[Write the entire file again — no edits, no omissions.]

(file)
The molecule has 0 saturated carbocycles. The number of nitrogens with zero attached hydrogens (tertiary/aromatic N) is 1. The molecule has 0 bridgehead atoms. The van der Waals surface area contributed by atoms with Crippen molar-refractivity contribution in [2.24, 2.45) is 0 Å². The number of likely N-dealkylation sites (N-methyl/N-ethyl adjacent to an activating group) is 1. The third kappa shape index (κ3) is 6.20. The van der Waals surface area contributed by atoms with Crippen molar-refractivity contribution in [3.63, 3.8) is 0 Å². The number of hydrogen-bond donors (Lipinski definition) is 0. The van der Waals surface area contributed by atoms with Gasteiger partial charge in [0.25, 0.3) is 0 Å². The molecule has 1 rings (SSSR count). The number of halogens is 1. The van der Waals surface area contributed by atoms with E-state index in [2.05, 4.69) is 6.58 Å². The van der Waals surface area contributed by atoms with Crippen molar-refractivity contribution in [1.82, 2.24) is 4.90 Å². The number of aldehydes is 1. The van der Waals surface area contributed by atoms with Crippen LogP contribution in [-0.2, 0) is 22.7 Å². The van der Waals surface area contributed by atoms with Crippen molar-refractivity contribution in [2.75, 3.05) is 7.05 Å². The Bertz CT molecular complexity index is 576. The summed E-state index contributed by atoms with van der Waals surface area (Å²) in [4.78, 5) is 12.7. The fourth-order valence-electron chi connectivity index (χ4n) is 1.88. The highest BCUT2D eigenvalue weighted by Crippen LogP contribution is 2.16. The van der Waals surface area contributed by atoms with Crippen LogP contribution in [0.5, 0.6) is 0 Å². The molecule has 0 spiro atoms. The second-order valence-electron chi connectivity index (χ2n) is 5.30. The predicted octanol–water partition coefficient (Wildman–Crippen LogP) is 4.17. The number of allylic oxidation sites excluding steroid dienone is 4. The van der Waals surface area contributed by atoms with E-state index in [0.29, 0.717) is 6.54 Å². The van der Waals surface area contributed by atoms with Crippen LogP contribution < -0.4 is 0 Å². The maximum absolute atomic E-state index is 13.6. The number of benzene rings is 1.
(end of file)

The molecule has 0 saturated carbocycles. The number of nitrogens with zero attached hydrogens (tertiary/aromatic N) is 1. The molecule has 0 bridgehead atoms. The van der Waals surface area contributed by atoms with Crippen molar-refractivity contribution in [2.24, 2.45) is 0 Å². The number of likely N-dealkylation sites (N-methyl/N-ethyl adjacent to an activating group) is 1. The third kappa shape index (κ3) is 6.20. The van der Waals surface area contributed by atoms with Crippen molar-refractivity contribution in [3.63, 3.8) is 0 Å². The number of hydrogen-bond donors (Lipinski definition) is 0. The van der Waals surface area contributed by atoms with Gasteiger partial charge in [0.25, 0.3) is 0 Å². The molecule has 1 rings (SSSR count). The number of halogens is 1. The van der Waals surface area contributed by atoms with E-state index in [2.05, 4.69) is 6.58 Å². The van der Waals surface area contributed by atoms with Crippen molar-refractivity contribution in [1.82, 2.24) is 4.90 Å². The number of aldehydes is 1. The van der Waals surface area contributed by atoms with Crippen LogP contribution in [-0.2, 0) is 22.7 Å². The van der Waals surface area contributed by atoms with Crippen molar-refractivity contribution in [2.75, 3.05) is 7.05 Å². The Bertz CT molecular complexity index is 576. The summed E-state index contributed by atoms with van der Waals surface area (Å²) in [4.78, 5) is 12.7. The fourth-order valence-electron chi connectivity index (χ4n) is 1.88. The highest BCUT2D eigenvalue weighted by Crippen LogP contribution is 2.16. The van der Waals surface area contributed by atoms with Crippen LogP contribution in [0.5, 0.6) is 0 Å². The molecule has 0 spiro atoms. The second-order valence-electron chi connectivity index (χ2n) is 5.30. The predicted octanol–water partition coefficient (Wildman–Crippen LogP) is 4.17. The number of allylic oxidation sites excluding steroid dienone is 4. The van der Waals surface area contributed by atoms with E-state index in [0.29, 0.717) is 6.54 Å². The van der Waals surface area contributed by atoms with Crippen LogP contribution < -0.4 is 0 Å². The maximum absolute atomic E-state index is 13.6. The number of benzene rings is 1.